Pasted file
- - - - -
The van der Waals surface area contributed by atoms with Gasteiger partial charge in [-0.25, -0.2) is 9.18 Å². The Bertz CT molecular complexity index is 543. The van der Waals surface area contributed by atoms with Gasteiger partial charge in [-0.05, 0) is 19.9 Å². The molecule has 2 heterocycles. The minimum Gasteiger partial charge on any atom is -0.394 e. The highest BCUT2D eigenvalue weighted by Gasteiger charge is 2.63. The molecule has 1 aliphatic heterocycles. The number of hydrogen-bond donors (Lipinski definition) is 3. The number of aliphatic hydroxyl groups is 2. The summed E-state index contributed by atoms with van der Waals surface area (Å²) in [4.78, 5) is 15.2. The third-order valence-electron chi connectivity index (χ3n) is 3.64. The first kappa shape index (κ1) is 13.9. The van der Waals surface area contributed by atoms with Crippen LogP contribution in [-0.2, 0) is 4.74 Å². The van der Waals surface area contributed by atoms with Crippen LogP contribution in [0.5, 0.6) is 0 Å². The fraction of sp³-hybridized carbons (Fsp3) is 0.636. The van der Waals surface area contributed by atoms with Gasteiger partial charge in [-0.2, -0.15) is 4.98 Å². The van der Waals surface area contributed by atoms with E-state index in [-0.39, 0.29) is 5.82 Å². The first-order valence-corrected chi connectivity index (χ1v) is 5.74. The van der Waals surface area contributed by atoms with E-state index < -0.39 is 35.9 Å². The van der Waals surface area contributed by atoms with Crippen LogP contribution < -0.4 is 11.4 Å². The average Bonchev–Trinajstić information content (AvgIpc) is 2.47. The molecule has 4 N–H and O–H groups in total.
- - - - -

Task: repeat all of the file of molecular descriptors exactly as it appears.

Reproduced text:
The van der Waals surface area contributed by atoms with Gasteiger partial charge in [-0.25, -0.2) is 9.18 Å². The Bertz CT molecular complexity index is 543. The van der Waals surface area contributed by atoms with Gasteiger partial charge in [-0.05, 0) is 19.9 Å². The molecule has 2 heterocycles. The minimum Gasteiger partial charge on any atom is -0.394 e. The highest BCUT2D eigenvalue weighted by Gasteiger charge is 2.63. The molecule has 1 aliphatic heterocycles. The number of hydrogen-bond donors (Lipinski definition) is 3. The number of aliphatic hydroxyl groups is 2. The summed E-state index contributed by atoms with van der Waals surface area (Å²) in [4.78, 5) is 15.2. The third-order valence-electron chi connectivity index (χ3n) is 3.64. The first kappa shape index (κ1) is 13.9. The van der Waals surface area contributed by atoms with Crippen LogP contribution in [-0.2, 0) is 4.74 Å². The van der Waals surface area contributed by atoms with Crippen LogP contribution in [0.5, 0.6) is 0 Å². The fraction of sp³-hybridized carbons (Fsp3) is 0.636. The van der Waals surface area contributed by atoms with Gasteiger partial charge in [-0.2, -0.15) is 4.98 Å². The van der Waals surface area contributed by atoms with E-state index in [-0.39, 0.29) is 5.82 Å². The first-order valence-corrected chi connectivity index (χ1v) is 5.74. The van der Waals surface area contributed by atoms with E-state index < -0.39 is 35.9 Å². The van der Waals surface area contributed by atoms with Crippen LogP contribution < -0.4 is 11.4 Å². The average Bonchev–Trinajstić information content (AvgIpc) is 2.47. The molecule has 4 N–H and O–H groups in total.